PHOTO: Julia Matejcek
Robin Hackett
March 31, 2020

If you dropped by Bigfoot Farm in western Massachusetts, you wouldn’t get the sense that the farm is at all temporary or even that it’s relatively new. Rather, Bigfoot Farm feels like a familiar and substantial part of the landscape.

Brian Cole started Bigfoot in 2018 on a single acre in the foothills of the Taconic Mountains in Williamstown, Massachusetts, a small town in the northwest corner of the state that borders Vermont and New York.

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For a combination of practical and philosophical reasons, Cole created the farm to be a market garden in the style of farmers/authors Eliot Coleman (The New Organic Grower) of Four Season Farm and JM Fortier (The Market Gardener) of Le Ferme to Quatre-Temps.

Cole grows all of his crops in permanent, raised beds that are 30 inches wide by 50 feet long and separated from one another by 15-inch pathways mulched with straw or wood chips.

The only machinery on the farm is a BCS, an Italian-made two-wheel tractor that can run a variety of implements ranging from a rear-tine tiller to a flail mower.

The vast majority of the work on the farm is done by hand by Cole himself. In addition to keeping machinery and labor costs low, this method of growing vegetables allows Cole to prioritize the health of his soil by avoiding unnecessary tillage and compaction.

It also allows him to grow his crops at ever-increasing densities, which results in impressive yields.


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Dreams vs. Reality

After leaving California to attend college in Williamstown, Cole began to dream of farming in Massachusetts. He spent a handful of years after graduation working on farms across the Northeast before he felt ready set out on his own.

The only problem was land. Cole’s dream—like that of many young farmers—had always been to farm on his own property. But land values in the area were high. Purchasing his own acreage simply wasn’t an option in the short term.

Cole’s situation is by no means unique. A 2017 survey conducted by the National Young Farmers Coalition found that land access is the No. 1 issue that young farmers encounter today. Looking at the numbers, it becomes apparent why.

According to the American Farmland Trust, 40 percent of the nation’s agricultural land is owned by people over the age of 65. This trend also has the power to become self-perpetuating.

As young farmers have an increasingly difficult time accessing land on which to start their own farms, more of them decide to pursue other careers. This leaves an ever-growing percentage of farmland in the hands of older farmers.

In response, the public and nonprofit sectors have set out to promote land access. Minnesota and Rhode Island, for instance, have developed innovative programs to enhance access to historically agricultural land. And the National Young Farmers Coalition recently published a guide for farmers interested in working with land trusts to find farmland.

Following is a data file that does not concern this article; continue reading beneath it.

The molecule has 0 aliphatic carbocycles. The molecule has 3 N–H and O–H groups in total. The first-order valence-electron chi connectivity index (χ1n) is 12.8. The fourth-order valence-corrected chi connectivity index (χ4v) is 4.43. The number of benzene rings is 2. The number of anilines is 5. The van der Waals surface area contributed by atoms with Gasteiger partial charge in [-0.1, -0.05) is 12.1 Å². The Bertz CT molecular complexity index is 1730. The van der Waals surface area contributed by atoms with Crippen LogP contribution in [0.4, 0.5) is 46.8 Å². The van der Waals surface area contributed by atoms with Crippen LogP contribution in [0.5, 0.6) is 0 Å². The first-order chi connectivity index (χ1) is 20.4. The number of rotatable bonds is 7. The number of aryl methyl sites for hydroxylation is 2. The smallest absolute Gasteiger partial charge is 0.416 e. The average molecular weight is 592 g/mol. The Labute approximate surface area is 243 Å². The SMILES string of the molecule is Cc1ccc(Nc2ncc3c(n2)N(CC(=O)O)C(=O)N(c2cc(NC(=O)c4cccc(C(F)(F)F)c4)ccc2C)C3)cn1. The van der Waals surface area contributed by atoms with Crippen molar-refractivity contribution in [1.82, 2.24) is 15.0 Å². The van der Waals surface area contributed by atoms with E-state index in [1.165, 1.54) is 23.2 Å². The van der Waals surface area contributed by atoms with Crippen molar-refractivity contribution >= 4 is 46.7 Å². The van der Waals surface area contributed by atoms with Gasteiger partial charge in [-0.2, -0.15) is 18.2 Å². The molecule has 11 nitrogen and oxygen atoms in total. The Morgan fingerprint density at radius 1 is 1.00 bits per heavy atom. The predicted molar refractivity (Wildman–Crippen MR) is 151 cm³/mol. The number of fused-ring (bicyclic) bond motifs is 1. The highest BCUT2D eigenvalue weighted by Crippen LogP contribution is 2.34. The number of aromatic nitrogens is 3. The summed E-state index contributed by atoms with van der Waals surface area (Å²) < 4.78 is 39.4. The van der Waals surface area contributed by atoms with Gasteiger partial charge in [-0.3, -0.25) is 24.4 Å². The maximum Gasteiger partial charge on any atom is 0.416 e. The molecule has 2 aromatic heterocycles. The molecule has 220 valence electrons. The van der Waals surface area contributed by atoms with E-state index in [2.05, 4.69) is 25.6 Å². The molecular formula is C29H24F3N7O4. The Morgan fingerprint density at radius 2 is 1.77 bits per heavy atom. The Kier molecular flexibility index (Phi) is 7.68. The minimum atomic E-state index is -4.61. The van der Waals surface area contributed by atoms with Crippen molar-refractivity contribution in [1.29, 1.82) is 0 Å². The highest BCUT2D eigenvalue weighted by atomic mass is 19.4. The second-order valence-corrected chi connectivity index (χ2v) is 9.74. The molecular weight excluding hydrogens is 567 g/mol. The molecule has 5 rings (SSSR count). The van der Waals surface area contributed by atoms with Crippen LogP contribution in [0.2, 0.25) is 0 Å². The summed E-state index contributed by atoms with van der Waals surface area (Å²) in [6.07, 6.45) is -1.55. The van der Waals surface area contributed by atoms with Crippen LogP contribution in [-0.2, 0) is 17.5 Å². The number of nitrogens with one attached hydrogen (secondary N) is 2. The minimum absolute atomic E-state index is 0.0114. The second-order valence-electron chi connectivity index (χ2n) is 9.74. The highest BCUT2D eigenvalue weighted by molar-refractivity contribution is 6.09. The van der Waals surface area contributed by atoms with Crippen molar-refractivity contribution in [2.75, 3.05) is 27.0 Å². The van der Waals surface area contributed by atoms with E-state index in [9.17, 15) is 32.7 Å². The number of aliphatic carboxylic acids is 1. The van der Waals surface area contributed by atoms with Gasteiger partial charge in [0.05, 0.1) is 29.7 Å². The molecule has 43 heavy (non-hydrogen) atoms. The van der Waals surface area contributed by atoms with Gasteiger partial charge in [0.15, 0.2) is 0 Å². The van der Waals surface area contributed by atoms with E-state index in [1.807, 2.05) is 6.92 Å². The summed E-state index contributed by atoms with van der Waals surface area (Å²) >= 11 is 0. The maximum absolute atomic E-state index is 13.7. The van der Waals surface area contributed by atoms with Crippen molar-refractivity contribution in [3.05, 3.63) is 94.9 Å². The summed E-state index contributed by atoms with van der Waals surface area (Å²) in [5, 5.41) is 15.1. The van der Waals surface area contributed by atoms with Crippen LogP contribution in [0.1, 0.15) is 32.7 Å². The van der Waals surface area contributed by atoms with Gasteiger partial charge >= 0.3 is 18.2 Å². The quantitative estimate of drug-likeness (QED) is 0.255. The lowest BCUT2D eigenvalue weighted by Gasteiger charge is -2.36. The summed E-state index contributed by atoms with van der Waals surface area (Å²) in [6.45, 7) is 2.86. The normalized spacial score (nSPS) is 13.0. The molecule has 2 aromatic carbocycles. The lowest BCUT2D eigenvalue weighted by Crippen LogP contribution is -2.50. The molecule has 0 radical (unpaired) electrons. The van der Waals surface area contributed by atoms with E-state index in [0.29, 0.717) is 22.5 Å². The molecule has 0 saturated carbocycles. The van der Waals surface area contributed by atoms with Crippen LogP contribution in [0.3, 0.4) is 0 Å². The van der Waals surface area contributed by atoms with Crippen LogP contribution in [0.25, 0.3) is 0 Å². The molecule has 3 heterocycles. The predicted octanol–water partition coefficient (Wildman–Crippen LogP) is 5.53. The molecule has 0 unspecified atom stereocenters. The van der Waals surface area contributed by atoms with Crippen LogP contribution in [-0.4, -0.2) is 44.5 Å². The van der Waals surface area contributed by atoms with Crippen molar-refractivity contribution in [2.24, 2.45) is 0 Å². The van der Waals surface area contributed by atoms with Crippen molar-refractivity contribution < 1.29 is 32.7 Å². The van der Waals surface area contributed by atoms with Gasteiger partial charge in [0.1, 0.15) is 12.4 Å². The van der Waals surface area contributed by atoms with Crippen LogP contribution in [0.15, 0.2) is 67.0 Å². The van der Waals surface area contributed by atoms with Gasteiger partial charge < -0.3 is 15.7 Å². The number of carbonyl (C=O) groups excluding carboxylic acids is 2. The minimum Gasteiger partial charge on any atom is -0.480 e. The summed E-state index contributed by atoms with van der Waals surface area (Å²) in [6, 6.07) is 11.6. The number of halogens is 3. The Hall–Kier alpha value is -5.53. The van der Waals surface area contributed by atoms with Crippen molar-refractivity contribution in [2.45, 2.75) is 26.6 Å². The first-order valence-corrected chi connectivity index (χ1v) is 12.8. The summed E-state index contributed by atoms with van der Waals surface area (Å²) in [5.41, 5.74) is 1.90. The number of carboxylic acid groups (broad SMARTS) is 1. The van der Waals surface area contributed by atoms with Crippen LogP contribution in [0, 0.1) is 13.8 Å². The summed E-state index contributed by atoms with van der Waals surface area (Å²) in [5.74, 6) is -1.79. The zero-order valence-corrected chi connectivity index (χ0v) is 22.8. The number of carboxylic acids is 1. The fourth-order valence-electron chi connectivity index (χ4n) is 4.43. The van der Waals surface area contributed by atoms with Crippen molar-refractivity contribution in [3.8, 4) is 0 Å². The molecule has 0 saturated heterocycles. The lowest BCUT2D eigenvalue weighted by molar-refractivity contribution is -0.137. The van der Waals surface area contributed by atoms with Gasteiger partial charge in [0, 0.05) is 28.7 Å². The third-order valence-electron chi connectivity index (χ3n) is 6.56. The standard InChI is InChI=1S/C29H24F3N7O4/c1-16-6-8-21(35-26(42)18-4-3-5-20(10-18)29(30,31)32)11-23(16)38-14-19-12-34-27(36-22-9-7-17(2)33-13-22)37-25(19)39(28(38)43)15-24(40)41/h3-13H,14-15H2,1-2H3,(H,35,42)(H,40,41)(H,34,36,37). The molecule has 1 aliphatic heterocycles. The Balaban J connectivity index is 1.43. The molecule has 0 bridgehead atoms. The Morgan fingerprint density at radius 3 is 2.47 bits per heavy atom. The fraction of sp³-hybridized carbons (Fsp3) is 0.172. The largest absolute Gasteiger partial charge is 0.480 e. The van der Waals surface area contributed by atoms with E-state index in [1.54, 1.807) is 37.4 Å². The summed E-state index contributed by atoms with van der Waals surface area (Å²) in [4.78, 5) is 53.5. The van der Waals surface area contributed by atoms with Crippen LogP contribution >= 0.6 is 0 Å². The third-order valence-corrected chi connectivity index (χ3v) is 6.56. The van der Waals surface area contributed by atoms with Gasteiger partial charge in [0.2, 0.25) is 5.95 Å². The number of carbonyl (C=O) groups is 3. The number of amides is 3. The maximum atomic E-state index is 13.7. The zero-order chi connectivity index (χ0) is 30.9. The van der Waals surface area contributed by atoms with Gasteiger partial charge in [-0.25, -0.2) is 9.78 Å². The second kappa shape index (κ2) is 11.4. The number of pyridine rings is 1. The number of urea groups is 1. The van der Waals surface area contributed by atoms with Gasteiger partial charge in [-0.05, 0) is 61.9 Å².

Despite these best efforts, many young farmers won’t be able to find farmland of their own on which to farm.


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Option to Lease

So, an increasing number of young farmers are leasing farmland to begin their farms.

For Cole, finding land was no easy process. Initially, he was interested in cobbling together the rights to farm on multiple people’s front yards. (This is a method popularized by urban farmers such as Curtis Stone.)

Many property owners were intrigued by the idea. But when he disclosed the details of the kind of access he would need, they tended to lose interest quickly.

“A lot of people don’t know what farming really looks like” Cole says, reflecting back on that time.

Some landowners were put off by his need to be on the property on a daily basis throughout the growing season. Others disliked the fact that he wanted to erect a small high tunnel for limited season-extension growing.

Eventually, mutual friends introduced Cole to a landowner with a large property that he was using to raise alpacas and harvest maple syrup. The landowner also occasionally rented the space for events and weddings. He was intrigued by the idea of being able to source produce for those events from the property itself.

So, he and Cole made a handshake agreement that Cole could use 1 acre of his land for a year. In return, Cole helped the landowner bail hay and process maple syrup.

Now, two seasons after that initial agreement, Bigfoot Farm is still operating on the same land. Cole has the high-tunnel that he always imagined.

He might not have his own land. But by leasing farmland, Cole has a farm business that continues to grow every year.

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Land Ho!

Although leasing farmland may not be the ideal that many young farmers dream about, it can be a necessary reality for those committed to setting out on their own. If you’re a farmer looking into leasing farmland, the first step is to develop a sense of the kind of property you’ll need.

To begin with, searching for land to lease can look a lot like shopping for property to purchase. Start by thinking about your future farm business. Seek a property that will allow you to meet that business’ needs.

Begin by outlining the basic attributes of your ideal parcel. How much open acreage will your farm require, for instance?

Additionally, take into consideration the various attributes of a property that will make farming on the land more or less difficult. This includes:

  • slope
  • elevation
  • soil type
  • drainage
  • sun exposure

Beyond the physical qualities of the property, it’s also important to think about its location relative to the markets you hope to sell in. It can be tempting to look for property that’s cheaper to rent and far outside of the nearest town.

But think carefully about the expenses associated with all those delivery miles.

Additionally, think about the utilities that your farm will need. What kind of water access will you require? What sort of electrical needs will you have?

Similarly, have a sense of the infrastructure that you’d like the property to have or that you anticipate needing to build. It’s important to answer all of these questions before you begin your search for land.